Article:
Inside dozens of bankers boxes, stacked high in a storage locker in New York City, Cynthia Rosenzweig has stashed the work of decades: Legal pads covered in blue-inked cursive with doodles in the margins, file folders marked “potato,” graph paper with notations of rainfall in Nebraska and Kansas.
Rosenzweig has worked at NASA’s Goddard Institute for Space Studies (GISS) at Columbia University since the 1980s, when researchers were delving deeper into the growing science demonstrating that human activity is warming the planet. But as her colleagues were focused on fossil fuel use or the impact of global warming on sea level rise, Rosenzweig, an agronomist by training, started to wonder what the changing climate would do to crops.
Among those thousands of stashed pages are copies of her first published work, a seemingly esoteric paper showing that higher levels of carbon dioxide would push wheat growing regions in North America farther north. The paper made Rosenzweig a pioneer, one of the first researchers to use simulation models to look at the specific impacts of climate change on agriculture.
At the time, the idea of climate change was just emerging in the public consciousness. Rosenzweig’s boss at NASA, James Hansen, was about to tell Congress, in seminal testimony, about the looming perils of the warming planet. With characteristic pluck, Rosenzweig sent Hansen a note before the hearing, telling him that scientists were overlooking a big potential threat.
“We needed to model CO2 and precipitation,” she recalled in a recent interview. “We needed to understand the full impact of climate change on food.”
At the time, there was scant research on the intersection of climate change and agriculture, and what did exist—including Rosenzwieg’s own work—suggested that rising levels of carbon dioxide could have a “fertilizing” effect on some plants. That finding would ultimately become an enduring point in the effort to undermine climate science broadly—a “positive” seized upon by politicians and industry lobbyists as they sought to minimize the climate emergency.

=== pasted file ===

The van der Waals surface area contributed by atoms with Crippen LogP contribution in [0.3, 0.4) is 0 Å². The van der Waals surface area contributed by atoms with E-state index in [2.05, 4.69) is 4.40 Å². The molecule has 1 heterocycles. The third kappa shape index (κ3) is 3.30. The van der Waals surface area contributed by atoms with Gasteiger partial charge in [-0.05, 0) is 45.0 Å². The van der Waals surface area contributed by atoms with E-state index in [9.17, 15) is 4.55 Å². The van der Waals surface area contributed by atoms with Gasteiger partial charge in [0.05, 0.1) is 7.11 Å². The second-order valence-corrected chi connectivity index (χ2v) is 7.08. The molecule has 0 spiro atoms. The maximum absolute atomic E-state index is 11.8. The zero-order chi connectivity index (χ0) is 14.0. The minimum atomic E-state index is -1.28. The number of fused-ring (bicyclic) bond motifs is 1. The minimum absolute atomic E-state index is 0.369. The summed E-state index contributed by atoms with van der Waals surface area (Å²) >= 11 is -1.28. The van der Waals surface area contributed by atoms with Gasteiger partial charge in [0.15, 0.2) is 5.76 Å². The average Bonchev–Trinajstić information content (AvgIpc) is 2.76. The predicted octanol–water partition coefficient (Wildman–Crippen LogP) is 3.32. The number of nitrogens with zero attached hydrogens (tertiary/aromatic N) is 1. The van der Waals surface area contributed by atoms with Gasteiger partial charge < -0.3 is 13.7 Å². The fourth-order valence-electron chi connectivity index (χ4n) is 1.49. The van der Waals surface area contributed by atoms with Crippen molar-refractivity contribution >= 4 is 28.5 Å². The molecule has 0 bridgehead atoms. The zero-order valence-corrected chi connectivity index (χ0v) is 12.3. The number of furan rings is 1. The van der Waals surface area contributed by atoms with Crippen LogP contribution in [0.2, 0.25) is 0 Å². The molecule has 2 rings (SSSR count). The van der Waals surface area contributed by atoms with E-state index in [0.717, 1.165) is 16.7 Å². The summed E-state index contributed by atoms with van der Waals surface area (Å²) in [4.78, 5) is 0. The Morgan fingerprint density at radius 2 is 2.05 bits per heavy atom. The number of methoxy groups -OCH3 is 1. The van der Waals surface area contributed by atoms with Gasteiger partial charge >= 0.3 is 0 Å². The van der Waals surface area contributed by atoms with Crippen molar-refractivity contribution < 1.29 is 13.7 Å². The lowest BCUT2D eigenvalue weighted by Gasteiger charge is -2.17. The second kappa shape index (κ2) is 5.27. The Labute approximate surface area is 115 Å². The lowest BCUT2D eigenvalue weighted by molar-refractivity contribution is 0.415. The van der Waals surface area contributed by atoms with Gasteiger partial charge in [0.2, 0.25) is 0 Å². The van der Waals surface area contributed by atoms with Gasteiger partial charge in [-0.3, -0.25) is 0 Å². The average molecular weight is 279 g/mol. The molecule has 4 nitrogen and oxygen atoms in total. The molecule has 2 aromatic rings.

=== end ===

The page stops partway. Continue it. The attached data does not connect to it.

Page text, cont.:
But as the disciplines of crop and climate modeling evolved, they began to point more conclusively toward much more worrisome possible outcomes. If crops failed, especially in two or three major breadbasket regions at the same time, as some models began to suggest, millions of people could starve.
And while famine and malnutrition are complicated problems, in the decades since these models began to examine the projected impact of global warming on food production, it’s become increasingly clear that climate change is a “threat multiplier,” making hunger emergencies worse. In some cases it could be the primary cause.
Nearly 1 billion people went hungry or were malnourished last year and that number is projected to rise this year.
Prompted in part by Rosenzweig’s work, a growing cadre of researchers started looking at combinations of other variables—including rain, soil quality, fertilizers, pests, carbon dioxide levels, crop varieties. The data improved. The models got more sophisticated. And, eventually, these scientists began to collaborate.
In 2008, at a conference in Florida on water use in farming, Rosenzweig began to round up fellow scientists for what would eventually become the world’s biggest and most ambitious joint modeling effort to understand how climate change jeopardizes the agricultural systems that humans depend on for survival.
About four years later, AgMIP researchers produced their first major paper.